For the first time in several years, the version of the FY 2019 National Defense Authorization Act (NDAA) that just passed the Senate does not contain any major reforms to limit bid protests.  But the bill the Senate sent to the conference committee process does contain two provisions aimed at bid protests.  Although they are minor, they portend and may lay the groundwork for future attempts to change the protest process.  Both provisions call for further study of issues addressed in the RAND Corporation’s January 2018 bid protest report.
Continue Reading Senate Largely Leaves Bid Protests Alone in Passed Version of FY 2019 NDAA After Threatening Major Revisions

Timothy M. Persons, GAO Chief Scientist Applied Research and Methods, recently provided testimony on artificial intelligence (“AI”) before the House of Representatives’ Subcommittees on Research and Technology and Energy, Committee on Science, Space, and Technology.  Specifically, his testimony summarized a prior GAO technological assessment on AI from March 2018.  Persons’ statement addressed three areas:  (1) AI has evolved over time; (2) the opportunities and future promise of AI, as well as its principal challenges and risks; and (3) the policy implications and research priorities resulting from advances in AI.  This statement by a GAO official is instructive for how the government is thinking about the future of AI, and how government contractors can, too.

The Evolution and Characteristics of AI

Persons stated that AI can be defined as either “narrow,” meaning “applications that provide domain-specific expertise or task completion,” or “general,” meaning an “application that exhibits intelligence comparable to a human, or beyond.”  Although AI has evolved since the 1950s, Persons cited today’s “increased data availability, storage, and processing power” as explanations for why AI occupies such a central role in today’s discourse.  And while we see many instances of narrow AI, general AI is still in its formative stages.

Continue Reading Covington Artificial Intelligence Update: GAO Testimony Before Congress Regarding Emerging Opportunities, Challenges, and Implications for Policy and Research with Artificial Intelligence

Earlier this month, the Government Accountability Office (“GAO”) sustained a bid protest challenging the agency’s decision to exclude the protester from consideration based on a potential organizational conflict of interest (“OCI”).  The GAO decision serves as a reminder that an offeror that is excluded from a competition on the basis of a perceived OCI can challenge that decision in a protest before GAO.  And although GAO will give the agency a fair amount of deference, it will nonetheless sustain a protest where it concludes that the agency’s decision was unreasonable.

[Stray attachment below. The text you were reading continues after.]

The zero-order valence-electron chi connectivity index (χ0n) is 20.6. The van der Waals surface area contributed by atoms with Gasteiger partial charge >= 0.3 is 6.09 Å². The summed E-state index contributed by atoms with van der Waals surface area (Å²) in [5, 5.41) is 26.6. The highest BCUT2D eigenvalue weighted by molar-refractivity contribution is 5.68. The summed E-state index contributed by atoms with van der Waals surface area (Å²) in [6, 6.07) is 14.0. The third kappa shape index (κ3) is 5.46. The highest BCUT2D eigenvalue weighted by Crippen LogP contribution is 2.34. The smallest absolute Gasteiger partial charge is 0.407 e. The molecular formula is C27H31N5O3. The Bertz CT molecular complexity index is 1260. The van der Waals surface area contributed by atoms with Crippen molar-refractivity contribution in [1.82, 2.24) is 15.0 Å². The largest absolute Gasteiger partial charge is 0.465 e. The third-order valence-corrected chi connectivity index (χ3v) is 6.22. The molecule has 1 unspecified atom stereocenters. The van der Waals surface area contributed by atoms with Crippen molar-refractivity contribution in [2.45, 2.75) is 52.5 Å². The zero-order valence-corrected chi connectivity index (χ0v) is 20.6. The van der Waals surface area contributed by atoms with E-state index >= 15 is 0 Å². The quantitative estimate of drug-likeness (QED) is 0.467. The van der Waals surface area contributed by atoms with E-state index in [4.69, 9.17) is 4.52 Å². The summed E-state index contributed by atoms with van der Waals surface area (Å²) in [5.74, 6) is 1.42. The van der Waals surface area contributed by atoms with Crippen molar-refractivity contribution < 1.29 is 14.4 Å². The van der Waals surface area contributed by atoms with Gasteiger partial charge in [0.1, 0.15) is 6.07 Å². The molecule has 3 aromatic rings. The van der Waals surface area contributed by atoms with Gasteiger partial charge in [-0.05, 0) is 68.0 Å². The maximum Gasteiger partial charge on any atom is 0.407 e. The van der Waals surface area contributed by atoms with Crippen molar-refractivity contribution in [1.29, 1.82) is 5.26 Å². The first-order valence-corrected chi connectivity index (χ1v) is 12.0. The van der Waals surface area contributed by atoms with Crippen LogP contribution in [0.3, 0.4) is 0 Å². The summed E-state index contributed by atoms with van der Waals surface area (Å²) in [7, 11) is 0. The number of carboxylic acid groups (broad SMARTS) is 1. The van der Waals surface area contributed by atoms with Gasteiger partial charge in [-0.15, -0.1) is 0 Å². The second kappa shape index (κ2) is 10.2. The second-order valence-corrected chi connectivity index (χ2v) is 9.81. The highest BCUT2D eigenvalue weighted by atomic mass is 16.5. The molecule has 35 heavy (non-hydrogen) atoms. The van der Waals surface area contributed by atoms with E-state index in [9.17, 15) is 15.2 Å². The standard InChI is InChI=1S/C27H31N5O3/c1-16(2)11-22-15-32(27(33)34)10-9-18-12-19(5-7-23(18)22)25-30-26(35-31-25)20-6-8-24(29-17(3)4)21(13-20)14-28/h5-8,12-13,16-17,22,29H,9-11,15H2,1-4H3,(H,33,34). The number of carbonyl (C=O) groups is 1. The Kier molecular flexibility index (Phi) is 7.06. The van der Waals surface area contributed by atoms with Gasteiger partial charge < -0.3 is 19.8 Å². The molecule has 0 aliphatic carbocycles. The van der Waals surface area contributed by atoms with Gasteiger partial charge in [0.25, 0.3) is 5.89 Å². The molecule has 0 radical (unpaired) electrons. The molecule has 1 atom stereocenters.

Continue Reading In Archimedes Bid Protest, Government Contractor Takes on Herculean Task of Challenging the Agency’s OCI Determination, and Wins

On April 2, 2018, GAO issued a final rule revising its existing regulations to implement a number of changes to its bid protest process.  The new rule becomes effective on May 1, 2018.

Several of these changes implement requirements in Section 1501 of the Consolidated Appropriations Act for FY2014 (“Act”), which directed GAO to institute an electronic filing system and authorized GAO to charge a filing fee to cover the cost of that electronic filing system.  But the revisions are not limited to those two issues.

Here are the highlights:

Continue Reading GAO Debuts New Protest Procedures Effective May 1, 2018

Last week, the RAND Corporation published a report entitled “Assessing Bid Protests of U.S. Department of Defense Procurements: Identifying Issues, Trends, And Drivers.”  In it, RAND analyzed the prevalence and impact of bid protests of U.S. Department of Defense (“DoD”) acquisitions, and concluded that DoD bid protests are both “exceedingly uncommon” and, on the whole, effective in prompting DoD to take remedial actions to address issues identified in the protests.  The report, which was commissioned by Congress in Section 885 of the 2017 National Defense Authorization Act (“NDAA”) Pub. L. No. 114-238, is expected to be a driver of changes to the protest process, and includes several recommendations counseling against significant changes that appear to be favorable to protesters.
Continue Reading RAND Report Concludes That Protests of Department of Defense Procurements Are Rare, Effective